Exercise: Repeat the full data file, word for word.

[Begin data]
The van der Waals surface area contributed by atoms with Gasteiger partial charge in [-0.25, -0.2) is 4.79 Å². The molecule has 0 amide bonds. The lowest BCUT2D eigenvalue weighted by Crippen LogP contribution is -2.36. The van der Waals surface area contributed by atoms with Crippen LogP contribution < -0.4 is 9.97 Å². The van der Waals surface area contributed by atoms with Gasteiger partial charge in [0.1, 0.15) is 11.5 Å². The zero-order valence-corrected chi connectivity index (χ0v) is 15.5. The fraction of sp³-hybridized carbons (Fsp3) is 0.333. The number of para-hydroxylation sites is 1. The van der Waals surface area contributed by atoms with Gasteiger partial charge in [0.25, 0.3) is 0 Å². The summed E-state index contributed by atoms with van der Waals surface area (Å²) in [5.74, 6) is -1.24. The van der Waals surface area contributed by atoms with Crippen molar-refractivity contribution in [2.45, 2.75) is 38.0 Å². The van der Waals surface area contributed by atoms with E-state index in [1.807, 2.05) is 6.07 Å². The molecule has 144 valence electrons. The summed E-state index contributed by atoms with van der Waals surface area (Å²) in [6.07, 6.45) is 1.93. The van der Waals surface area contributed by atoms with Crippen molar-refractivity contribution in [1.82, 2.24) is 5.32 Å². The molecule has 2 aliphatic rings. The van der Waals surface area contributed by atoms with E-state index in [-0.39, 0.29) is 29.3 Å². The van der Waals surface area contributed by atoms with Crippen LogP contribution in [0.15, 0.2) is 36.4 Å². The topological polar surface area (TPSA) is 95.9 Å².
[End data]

The van der Waals surface area contributed by atoms with Gasteiger partial charge in [-0.25, -0.2) is 4.79 Å². The molecule has 0 amide bonds. The lowest BCUT2D eigenvalue weighted by Crippen LogP contribution is -2.36. The van der Waals surface area contributed by atoms with Crippen LogP contribution < -0.4 is 9.97 Å². The van der Waals surface area contributed by atoms with Gasteiger partial charge in [0.1, 0.15) is 11.5 Å². The zero-order valence-corrected chi connectivity index (χ0v) is 15.5. The fraction of sp³-hybridized carbons (Fsp3) is 0.333. The number of para-hydroxylation sites is 1. The van der Waals surface area contributed by atoms with Gasteiger partial charge in [0.25, 0.3) is 0 Å². The summed E-state index contributed by atoms with van der Waals surface area (Å²) in [5.74, 6) is -1.24. The van der Waals surface area contributed by atoms with Crippen molar-refractivity contribution in [2.45, 2.75) is 38.0 Å². The van der Waals surface area contributed by atoms with E-state index in [1.807, 2.05) is 6.07 Å². The molecule has 144 valence electrons. The summed E-state index contributed by atoms with van der Waals surface area (Å²) in [6.07, 6.45) is 1.93. The van der Waals surface area contributed by atoms with Crippen molar-refractivity contribution in [1.82, 2.24) is 5.32 Å². The molecule has 2 aliphatic rings. The van der Waals surface area contributed by atoms with E-state index in [-0.39, 0.29) is 29.3 Å². The van der Waals surface area contributed by atoms with Crippen LogP contribution in [0.15, 0.2) is 36.4 Å². The topological polar surface area (TPSA) is 95.9 Å².